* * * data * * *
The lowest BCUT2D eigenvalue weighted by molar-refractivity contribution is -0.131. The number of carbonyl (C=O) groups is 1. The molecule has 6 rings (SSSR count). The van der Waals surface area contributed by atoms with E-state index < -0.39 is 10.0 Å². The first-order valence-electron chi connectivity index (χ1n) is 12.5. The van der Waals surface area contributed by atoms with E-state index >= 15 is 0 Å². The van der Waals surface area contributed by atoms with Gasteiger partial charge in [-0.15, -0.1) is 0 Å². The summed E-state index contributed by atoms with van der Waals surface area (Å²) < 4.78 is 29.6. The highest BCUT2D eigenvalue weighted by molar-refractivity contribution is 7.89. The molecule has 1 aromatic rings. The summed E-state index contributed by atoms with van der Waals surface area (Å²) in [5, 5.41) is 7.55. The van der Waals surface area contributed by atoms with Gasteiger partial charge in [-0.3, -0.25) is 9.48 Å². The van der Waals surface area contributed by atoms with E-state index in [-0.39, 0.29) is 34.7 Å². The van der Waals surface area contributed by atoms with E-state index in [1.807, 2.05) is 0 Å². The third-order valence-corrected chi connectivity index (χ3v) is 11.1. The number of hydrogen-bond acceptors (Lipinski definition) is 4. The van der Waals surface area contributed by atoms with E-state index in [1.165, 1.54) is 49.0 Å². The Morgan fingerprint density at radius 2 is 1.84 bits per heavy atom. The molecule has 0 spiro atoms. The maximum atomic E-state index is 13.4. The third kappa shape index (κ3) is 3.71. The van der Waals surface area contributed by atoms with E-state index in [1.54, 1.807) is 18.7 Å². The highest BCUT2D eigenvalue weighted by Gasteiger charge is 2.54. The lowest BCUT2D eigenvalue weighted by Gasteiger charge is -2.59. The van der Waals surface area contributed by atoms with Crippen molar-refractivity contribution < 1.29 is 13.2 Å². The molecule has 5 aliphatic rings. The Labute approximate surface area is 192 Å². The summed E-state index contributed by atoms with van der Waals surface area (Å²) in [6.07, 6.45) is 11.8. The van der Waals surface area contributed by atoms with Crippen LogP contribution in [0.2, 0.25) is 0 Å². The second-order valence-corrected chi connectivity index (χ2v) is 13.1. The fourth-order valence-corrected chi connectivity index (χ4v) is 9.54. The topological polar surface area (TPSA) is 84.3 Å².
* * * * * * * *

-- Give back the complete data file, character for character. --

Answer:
The lowest BCUT2D eigenvalue weighted by molar-refractivity contribution is -0.131. The number of carbonyl (C=O) groups is 1. The molecule has 6 rings (SSSR count). The van der Waals surface area contributed by atoms with E-state index < -0.39 is 10.0 Å². The first-order valence-electron chi connectivity index (χ1n) is 12.5. The van der Waals surface area contributed by atoms with E-state index >= 15 is 0 Å². The van der Waals surface area contributed by atoms with Gasteiger partial charge in [-0.15, -0.1) is 0 Å². The summed E-state index contributed by atoms with van der Waals surface area (Å²) < 4.78 is 29.6. The highest BCUT2D eigenvalue weighted by molar-refractivity contribution is 7.89. The molecule has 1 aromatic rings. The summed E-state index contributed by atoms with van der Waals surface area (Å²) in [5, 5.41) is 7.55. The van der Waals surface area contributed by atoms with Gasteiger partial charge in [-0.3, -0.25) is 9.48 Å². The van der Waals surface area contributed by atoms with E-state index in [-0.39, 0.29) is 34.7 Å². The van der Waals surface area contributed by atoms with E-state index in [1.807, 2.05) is 0 Å². The third-order valence-corrected chi connectivity index (χ3v) is 11.1. The number of hydrogen-bond acceptors (Lipinski definition) is 4. The van der Waals surface area contributed by atoms with E-state index in [1.165, 1.54) is 49.0 Å². The Morgan fingerprint density at radius 2 is 1.84 bits per heavy atom. The molecule has 0 spiro atoms. The maximum atomic E-state index is 13.4. The third kappa shape index (κ3) is 3.71. The van der Waals surface area contributed by atoms with E-state index in [1.54, 1.807) is 18.7 Å². The highest BCUT2D eigenvalue weighted by Gasteiger charge is 2.54. The lowest BCUT2D eigenvalue weighted by Gasteiger charge is -2.59. The van der Waals surface area contributed by atoms with Crippen molar-refractivity contribution < 1.29 is 13.2 Å². The molecule has 5 aliphatic rings. The Labute approximate surface area is 192 Å². The summed E-state index contributed by atoms with van der Waals surface area (Å²) in [6.07, 6.45) is 11.8. The van der Waals surface area contributed by atoms with Crippen LogP contribution in [0.2, 0.25) is 0 Å². The second-order valence-corrected chi connectivity index (χ2v) is 13.1. The fourth-order valence-corrected chi connectivity index (χ4v) is 9.54. The topological polar surface area (TPSA) is 84.3 Å².